As I was surfing through several news sites yesterday, I read a couple of editorials I found interesting. One, from National Review, detailed a tour of Iraq by conservative radio talk show host Michael Graham. During his tour, he spoke to at least 100 soldiers on the ground throughout Iraq and Kuwait. All, according to him, support the war and believe we are ultimately winning. The other editorial, from my hometown StarTribune, had a very different view, believing that our swift departure from Iraq is the most likely way to ensure progress here. I have always believed that when you hear widely divergent views, the truth lies somewhere near the middle, and that is probably the case here.
What angered me about the Strib's editorial was not it's conclusion, although I do disagree with it. I was appalled at the implication that the soldiers in Iraq are somehow shielded from the reality of the war: It's "not politics that blind him from seeing the real Iraq," she said. "The [Green Zone's] maze of tall blast walls and miles of concertina wire obscure the view, too."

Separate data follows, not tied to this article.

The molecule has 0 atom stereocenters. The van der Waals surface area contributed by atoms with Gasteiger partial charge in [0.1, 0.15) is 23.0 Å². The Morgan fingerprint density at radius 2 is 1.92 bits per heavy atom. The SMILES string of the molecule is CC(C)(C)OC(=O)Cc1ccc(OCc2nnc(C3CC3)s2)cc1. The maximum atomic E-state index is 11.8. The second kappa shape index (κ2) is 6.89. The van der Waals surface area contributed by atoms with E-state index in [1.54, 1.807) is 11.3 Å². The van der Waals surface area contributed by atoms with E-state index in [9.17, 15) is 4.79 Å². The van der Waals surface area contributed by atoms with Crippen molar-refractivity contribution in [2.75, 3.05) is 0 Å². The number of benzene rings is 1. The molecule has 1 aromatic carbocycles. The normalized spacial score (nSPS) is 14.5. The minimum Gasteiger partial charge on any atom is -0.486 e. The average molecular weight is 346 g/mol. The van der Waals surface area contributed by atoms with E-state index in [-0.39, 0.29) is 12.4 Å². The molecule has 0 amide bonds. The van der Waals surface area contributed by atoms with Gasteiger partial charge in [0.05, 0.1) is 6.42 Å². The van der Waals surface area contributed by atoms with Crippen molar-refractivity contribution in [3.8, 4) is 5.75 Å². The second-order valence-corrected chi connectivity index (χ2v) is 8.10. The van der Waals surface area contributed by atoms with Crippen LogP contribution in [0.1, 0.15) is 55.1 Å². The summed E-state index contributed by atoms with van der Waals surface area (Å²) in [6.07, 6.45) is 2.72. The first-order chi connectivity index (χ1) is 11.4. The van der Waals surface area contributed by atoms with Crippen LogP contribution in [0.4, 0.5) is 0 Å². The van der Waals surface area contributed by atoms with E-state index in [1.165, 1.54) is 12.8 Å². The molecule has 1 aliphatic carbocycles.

Pardon me? The soldiers fighting this war are blinded from the real Iraq? I am shielded from the real Iraq by nothing more than a SAPI plate and a pair of WileyX's. I deal with hundreds of Iraqis a day. I have dealt with Iraqi civilians, Iraqi soldiers, and have been inside Iraqis homes. I have lost friends. My unit is rebuilding and expanding a nearby school, and we are maintaining and improving this FOB, which will be turned over to the Iraqi Army in short order. How dare a journalist, from the comfort of a hotel in the Green Zone, make the implication that we are blinded from the real Iraq! Whose opinions of the violence are really more valid, that of the journalists risking their lives to chronicle it, or the soldiers risking their lives to fix it?
I wonder if the Strib's editorial board, when faced with the reality that most (but admittedly not all) of the soldiers in Iraq believe we are making progress, made the decision to attempt marginalize our experiences by finding an excuse to discount them. Yes, we have a Burger King, we carry pictures of our families who we do miss terribly, and we surround our FOB's with blast walls and concertina. The Strib says children aren't going to school, but I see them in school. The Strib says we are making progress in drips and drabs. Progress is progress, and if you are patient, a bucket can fill a drip at a time.
So who knows the truth? I choose to believe my own eyes.